J: Oh yeah, okay.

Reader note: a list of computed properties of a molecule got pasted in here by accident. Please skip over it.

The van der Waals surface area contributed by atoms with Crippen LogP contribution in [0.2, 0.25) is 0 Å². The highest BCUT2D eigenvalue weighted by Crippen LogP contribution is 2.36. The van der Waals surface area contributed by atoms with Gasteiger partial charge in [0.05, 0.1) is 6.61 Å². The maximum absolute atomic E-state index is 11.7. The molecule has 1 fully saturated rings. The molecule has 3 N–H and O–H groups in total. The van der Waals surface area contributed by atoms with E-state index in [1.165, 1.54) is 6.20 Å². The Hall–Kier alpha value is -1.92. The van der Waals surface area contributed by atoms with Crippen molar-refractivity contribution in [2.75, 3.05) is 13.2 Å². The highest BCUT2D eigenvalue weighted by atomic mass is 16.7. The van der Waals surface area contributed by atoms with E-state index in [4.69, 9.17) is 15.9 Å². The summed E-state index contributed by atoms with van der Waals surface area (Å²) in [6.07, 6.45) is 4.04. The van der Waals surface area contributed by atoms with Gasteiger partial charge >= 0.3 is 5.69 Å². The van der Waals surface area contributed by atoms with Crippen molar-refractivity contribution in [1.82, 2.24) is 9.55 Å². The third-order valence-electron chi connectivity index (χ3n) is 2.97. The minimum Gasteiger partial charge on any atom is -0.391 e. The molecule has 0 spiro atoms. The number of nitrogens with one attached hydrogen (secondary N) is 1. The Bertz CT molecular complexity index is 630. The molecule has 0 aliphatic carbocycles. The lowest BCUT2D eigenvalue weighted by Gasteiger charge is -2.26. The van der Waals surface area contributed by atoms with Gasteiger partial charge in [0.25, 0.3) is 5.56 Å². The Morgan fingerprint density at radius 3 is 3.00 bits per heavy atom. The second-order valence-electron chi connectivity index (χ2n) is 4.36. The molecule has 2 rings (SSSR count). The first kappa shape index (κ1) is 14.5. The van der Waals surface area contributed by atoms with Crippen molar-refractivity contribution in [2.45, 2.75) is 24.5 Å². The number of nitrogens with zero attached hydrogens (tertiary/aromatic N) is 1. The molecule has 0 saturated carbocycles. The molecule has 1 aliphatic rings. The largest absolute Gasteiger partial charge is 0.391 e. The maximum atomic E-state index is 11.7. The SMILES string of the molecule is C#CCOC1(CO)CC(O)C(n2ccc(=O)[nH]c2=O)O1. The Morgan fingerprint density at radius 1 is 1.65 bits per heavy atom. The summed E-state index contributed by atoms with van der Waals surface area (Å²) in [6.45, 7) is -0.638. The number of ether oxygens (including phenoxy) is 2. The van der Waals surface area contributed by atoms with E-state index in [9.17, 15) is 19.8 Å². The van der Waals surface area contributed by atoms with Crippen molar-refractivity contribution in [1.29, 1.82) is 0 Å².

S: -your brain perceives this because of the way it's processing the two sounds, and that's really it. It's kind of an interesting neurological observation, and it was made in fact I think over a hundred years ago. Why it's interesting today, is because in the last ten or twenty years there has been a cottage industry of pseudoscience built up around this auditory illusion. They basically claim that by listening to tapes over headphones, and using this binaural beat phenomenon, that they can train your brain to make you more intelligent, improve your ESP, (Perry laughs) make you lose weight, whatever it is you want to do you can do it by just training your brain subliminally, as it were, with these Binaural Beats. It's pure nonsense. They couple it with some EEG, cause you know EEGs are sexy, it's like brainwaves! So they say you can train your brainwaves and their evidence for this is that if you subject somebody to Binaural Beats, to tones that produce it, their EEG may actually match the Binaural Beats in frequency. See, there's evidence that the Beats are training the brain, that's actually affecting the brainwaves! But again, that's a complete misrepresentation of what's happening. The same, in fact, will happen if you use a strobe light, if you flash the light in your eyes at a certain frequency. Yeah, that will drive the EEG at the same frequency, that's called photic driving, it's a normal phenomenon, it has absolutely nothing to do with your brain function, and they cannot train your brain to have any kind of preternatural or supernatural ability, or even just make you smarter or better at anything. Before this pod, in preparation for this podcast I did a basic medical literature search for binaural beats to see what was out there. There's really only a couple of articles, and they're very small studies looking at actual clinical effects, and one shows that there may be somewhat an alerting effect to this, it may make you a little bit more alert than a tonal sound does. But that's it, there's obviously nothing about any of the fantastic claims that are being made in the marketing of these things. First of all, the effect was only while they were wearing the headphones, it did not persist past that, there's no evidence that it's doing anything to your brain. And that wasn't even replicated so we don't know if that was a legitimate effect. But even if we take that at face value, you can't even extrapolate that from any, again, of the sales pitches being made for these products.